Objective. This study examines how telerehabilitation becomes part of existing and new clinical routines and identifies factors that enable or constrain its routine use.
Methods. An in-depth case study of a telemedicine program in rehabilitation implemented between an urban specialized rehabilitation center and a rural regional rehabilitation center was conducted. Using a conceptual framework based on Giddens’ theory of structuration, a qualitative analysis was carried out using four data sources: focus groups and phone interviews (with health professionals, managers, and patients and their family members); telerehabilitation video recordings; and project documents (e.g., proposals, requests for funding, summaries, agendas of meetings, operating procedures, patient handouts, and tools for clinicians).
Results. In two rehabilitation programs for 1) patients who sustained a traumatic brain injury and 2) those who sustained a spinal cord injury, telerehabilitation was successfully incorporated into routine clinical practices for activities such as interdisciplinary care plans. However, for specialized clinical consultations or long-term patient follow-up, telerehabilitation was not successfully incorporated. Factors that facilitated or prevented the integration of telerehabilitation in routine practices stemmed from both the structure (norms, rules, resources, and values) and the agent (e.g., users of telerehabilitation, including clinicians, managers, and patients and their families) and include 1) shared beliefs and assumptions held by patient care team members regarding the nature of the clinical activities, and the perceptions of patients and their family members; 2) clinical and organizational leadership; 3) extent and type of telerehabilitation use; 4) available resources; and 5) collaborations already in place or needing to be developed.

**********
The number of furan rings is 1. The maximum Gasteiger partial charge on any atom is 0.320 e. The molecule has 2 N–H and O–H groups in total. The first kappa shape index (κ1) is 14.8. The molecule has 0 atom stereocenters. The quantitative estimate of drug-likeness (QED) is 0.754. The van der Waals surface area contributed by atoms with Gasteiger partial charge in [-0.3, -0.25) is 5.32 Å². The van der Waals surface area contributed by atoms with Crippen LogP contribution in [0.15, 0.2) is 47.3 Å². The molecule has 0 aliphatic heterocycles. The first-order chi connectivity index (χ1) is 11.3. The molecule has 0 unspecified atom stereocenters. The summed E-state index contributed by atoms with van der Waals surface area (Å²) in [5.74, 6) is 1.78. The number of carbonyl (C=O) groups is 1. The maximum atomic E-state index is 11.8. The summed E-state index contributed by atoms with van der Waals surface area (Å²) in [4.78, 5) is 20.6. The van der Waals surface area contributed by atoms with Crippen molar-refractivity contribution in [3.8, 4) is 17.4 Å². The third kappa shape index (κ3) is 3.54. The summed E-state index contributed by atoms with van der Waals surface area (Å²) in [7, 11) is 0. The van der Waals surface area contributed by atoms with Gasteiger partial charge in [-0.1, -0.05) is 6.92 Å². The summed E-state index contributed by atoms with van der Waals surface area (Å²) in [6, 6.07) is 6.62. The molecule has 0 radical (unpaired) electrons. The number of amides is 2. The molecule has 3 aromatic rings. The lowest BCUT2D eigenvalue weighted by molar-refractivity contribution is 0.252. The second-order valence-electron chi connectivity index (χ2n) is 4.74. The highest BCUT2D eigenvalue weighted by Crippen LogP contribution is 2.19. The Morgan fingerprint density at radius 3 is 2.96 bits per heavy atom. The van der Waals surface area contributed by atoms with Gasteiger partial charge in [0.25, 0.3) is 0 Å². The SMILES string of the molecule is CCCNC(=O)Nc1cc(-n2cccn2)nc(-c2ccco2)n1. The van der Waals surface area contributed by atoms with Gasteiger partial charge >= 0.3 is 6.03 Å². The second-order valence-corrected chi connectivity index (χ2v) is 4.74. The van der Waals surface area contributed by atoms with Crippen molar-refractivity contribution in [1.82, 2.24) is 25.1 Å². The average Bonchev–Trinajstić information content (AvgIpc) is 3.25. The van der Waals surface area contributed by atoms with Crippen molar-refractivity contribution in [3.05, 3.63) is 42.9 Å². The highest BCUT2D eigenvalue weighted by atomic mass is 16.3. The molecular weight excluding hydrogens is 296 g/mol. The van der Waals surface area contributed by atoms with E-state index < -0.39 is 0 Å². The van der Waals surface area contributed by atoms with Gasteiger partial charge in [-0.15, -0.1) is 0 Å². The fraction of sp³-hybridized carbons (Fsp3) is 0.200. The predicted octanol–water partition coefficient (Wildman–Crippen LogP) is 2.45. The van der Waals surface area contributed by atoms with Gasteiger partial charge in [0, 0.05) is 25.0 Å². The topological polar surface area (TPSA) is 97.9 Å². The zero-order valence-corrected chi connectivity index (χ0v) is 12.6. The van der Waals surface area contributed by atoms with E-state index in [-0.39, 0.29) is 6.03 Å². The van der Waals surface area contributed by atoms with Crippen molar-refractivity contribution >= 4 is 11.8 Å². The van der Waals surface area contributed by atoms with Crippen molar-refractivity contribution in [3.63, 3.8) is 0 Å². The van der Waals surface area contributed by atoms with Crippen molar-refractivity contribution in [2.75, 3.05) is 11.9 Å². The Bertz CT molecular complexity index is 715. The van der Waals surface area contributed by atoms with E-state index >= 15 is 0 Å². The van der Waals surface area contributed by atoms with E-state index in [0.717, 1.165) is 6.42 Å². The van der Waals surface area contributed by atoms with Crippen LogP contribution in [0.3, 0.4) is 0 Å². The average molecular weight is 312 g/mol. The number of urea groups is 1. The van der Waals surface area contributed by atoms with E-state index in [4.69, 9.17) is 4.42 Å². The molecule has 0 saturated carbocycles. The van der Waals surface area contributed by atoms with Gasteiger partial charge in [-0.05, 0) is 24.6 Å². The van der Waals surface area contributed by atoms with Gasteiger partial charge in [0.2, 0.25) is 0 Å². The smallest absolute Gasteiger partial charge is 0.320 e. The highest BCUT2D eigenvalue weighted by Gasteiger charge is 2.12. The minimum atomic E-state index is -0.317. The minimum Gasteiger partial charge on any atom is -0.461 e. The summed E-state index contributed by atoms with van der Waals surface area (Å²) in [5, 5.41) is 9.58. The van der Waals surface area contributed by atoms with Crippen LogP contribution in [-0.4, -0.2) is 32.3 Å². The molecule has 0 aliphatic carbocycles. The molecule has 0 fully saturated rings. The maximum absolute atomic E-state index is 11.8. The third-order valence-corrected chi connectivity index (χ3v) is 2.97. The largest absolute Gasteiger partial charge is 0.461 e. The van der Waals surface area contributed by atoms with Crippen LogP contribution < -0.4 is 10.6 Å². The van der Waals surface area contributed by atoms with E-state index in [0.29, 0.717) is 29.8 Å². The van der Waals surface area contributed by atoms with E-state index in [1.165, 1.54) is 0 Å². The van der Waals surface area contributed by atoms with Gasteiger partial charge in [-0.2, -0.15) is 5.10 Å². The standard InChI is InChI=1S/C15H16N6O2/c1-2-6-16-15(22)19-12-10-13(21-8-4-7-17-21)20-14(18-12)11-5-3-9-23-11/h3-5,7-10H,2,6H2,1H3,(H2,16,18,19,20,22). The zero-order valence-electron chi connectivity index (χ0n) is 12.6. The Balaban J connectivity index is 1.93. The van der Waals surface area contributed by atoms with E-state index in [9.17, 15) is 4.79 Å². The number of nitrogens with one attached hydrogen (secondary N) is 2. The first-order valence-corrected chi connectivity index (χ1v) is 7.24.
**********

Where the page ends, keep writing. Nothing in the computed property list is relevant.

Conclusions. This study provides empirical evidence of how telerehabilitation activities may become integrated into routine day-to-day clinical activities.